6. “Tomorrow, I’ll think of some way to get him back. After all, tomorrow is another day.”
Gone With the Wind by Margaret Mitchell
Yep, Scarlett O’Hara’s famous last words. Hard to believe Margaret Mitchell’s book has been around since 1937 isn’t it?
To Kill a Mockingbird by Harper Lee
Not this one I’m afraid. The last line here is, “He would be there all night, and he would be there when Jem waked up in the morning.” Which is just as good, but not right.
Moby Dick by Herman Melville
This line belongs to another American classic. The last lines of Moby DIck are amazing though – there’s no mercy for the crew here: “On the second day, a sail drew near, nearer, and picked me up at last. It was the devious-cruising Rachel, that in her retracing search after her missing children, only found another orphan”
7. “For though he was master of the world, he was not quite sure what to do next. But he would think of something.”
2001: A Space Odyssey by Arthur C. Clarke
Congratulations if you go this one – probably the toughest so far
I, Robot by Isaac Asimov
Nopety-nope. Asimov’s novel is famous for the three laws of robotics. It’s probably one of my favourite sci-fi novels though – if you’re after a short-ish readable sci-fi book, then this is the one I’d recommend.
Do Android’s Dream of Electric Sheep? By Philip K. Dick
Not quite right here. I din’t really rate this book though – it was just about OK for my money.
8. “It’s funny. Don’t tell anybody anything. If you do, you start missing everybody.”
Catcher in the Rye by J.D. Salinger
Well done. This also has one of the best opening lines: “If you really want to hear about it, the first thing you’ll probably want to know is where I was born, and what my lousy childhood was like… and all that David Copperfield kind of crap, but I don’t feel like going into it, if you want to know the truth.”
Catch-22 by Joseph Heller
Better luck next time. Catch-22 has a kind of cartoon ending where it all goes a bit slapstick. It finishes up with this, “The knife came down, missing him by inches, and he took off”.
The Grapes of Wrath by John Steinbeck
It is not John Steinbeck – though this one is a belter.
9. “A way a lone a last a loved a long the”
Finnegan’s Wake by James Joyce
Well done. One of the weirdest books in history has one of the weirdest closing lines in history. The opening line of the novel actually continues from it, so it reads, “A way a lone a last a loved a long the… riverrun, past Eve and Adam’s, from swerve of shore to bend of bay, brings us by a commodius vicus of recirculation back to Howth Castle and Environs”. The idea is that you start the book again, and read it in a perpetual loop. Like I said, weird, right?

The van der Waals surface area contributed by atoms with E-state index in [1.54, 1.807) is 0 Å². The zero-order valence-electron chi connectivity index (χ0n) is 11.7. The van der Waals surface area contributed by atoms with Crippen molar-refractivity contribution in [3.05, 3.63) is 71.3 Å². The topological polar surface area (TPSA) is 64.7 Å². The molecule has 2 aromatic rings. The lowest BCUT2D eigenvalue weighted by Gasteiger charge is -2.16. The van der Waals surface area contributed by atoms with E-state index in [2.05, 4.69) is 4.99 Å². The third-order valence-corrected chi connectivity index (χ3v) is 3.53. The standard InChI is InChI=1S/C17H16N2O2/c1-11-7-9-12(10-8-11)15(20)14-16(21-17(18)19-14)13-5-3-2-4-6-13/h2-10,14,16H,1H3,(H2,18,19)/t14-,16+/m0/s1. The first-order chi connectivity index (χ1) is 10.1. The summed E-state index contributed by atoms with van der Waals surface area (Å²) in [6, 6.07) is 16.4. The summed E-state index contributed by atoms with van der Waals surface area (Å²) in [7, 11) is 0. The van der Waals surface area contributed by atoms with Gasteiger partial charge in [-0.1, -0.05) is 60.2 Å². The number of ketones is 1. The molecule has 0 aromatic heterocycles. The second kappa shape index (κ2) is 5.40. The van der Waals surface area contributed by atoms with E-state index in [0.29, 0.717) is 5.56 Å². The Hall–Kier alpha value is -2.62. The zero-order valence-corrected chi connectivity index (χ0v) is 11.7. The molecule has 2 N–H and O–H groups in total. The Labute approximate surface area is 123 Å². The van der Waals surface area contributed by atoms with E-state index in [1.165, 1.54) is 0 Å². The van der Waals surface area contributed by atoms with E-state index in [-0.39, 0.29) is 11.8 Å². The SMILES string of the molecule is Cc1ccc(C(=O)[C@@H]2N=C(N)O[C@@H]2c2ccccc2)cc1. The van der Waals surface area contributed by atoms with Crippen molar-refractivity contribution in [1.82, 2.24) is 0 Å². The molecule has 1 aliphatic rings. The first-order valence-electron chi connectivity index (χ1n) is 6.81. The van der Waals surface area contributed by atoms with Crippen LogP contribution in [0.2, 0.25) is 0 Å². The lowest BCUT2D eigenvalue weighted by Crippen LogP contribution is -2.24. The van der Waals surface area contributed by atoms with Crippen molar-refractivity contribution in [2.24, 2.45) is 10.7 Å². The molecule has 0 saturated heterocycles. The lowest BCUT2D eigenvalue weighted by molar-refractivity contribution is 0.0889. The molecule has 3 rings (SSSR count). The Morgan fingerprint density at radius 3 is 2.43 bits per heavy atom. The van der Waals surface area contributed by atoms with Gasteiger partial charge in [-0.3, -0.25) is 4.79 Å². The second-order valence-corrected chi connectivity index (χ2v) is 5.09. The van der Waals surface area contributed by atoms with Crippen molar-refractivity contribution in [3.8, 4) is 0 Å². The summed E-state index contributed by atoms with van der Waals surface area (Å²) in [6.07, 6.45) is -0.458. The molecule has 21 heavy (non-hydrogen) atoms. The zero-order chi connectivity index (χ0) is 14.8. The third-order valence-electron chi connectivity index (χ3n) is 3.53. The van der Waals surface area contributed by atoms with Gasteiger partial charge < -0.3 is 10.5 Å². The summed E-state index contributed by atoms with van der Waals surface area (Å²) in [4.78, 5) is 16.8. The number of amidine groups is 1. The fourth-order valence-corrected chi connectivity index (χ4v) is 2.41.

Infinite Jest by David Foster Wallace
Not this time I’m afraid – a half finished sentence seems like just the kind of trick he’d pull though, doesn’t it?
Slaughterhouse 5 by Kurt Vonnegut
It doesn’t belong here – still, if you’ve got time I’d check out Vonnegut’s classic. It is brilliant.
10. “So we beat on, boats against the current, borne back ceaselessly into the past”
The Great Gatsby by F. Scott Fitzgerald
Probably the most famous closing line in all of literature – it perfectly brings everything about the book together, whilst preparing the reader to put the book down and go outside. Beautiful.
American Pastoral by Philip Roth
Nopety-nope – the ending of American Pastoral is far bleaker. Defintiely worth reading though.
The Amazing Adventures of Kavalier and Clay by Michael Chabon
You’ve fallen at the final hurdle here! Never mind – this is still one of the best books in the world. Give it a go anyway and cheer yourself up!
So how did you get on? Let me know how you get on in the comments
Any that you didn’t know? Are there any that you absolutely love? Are there any better ones that I missed out?
If you’re after some more quizzes, then why not try one of these: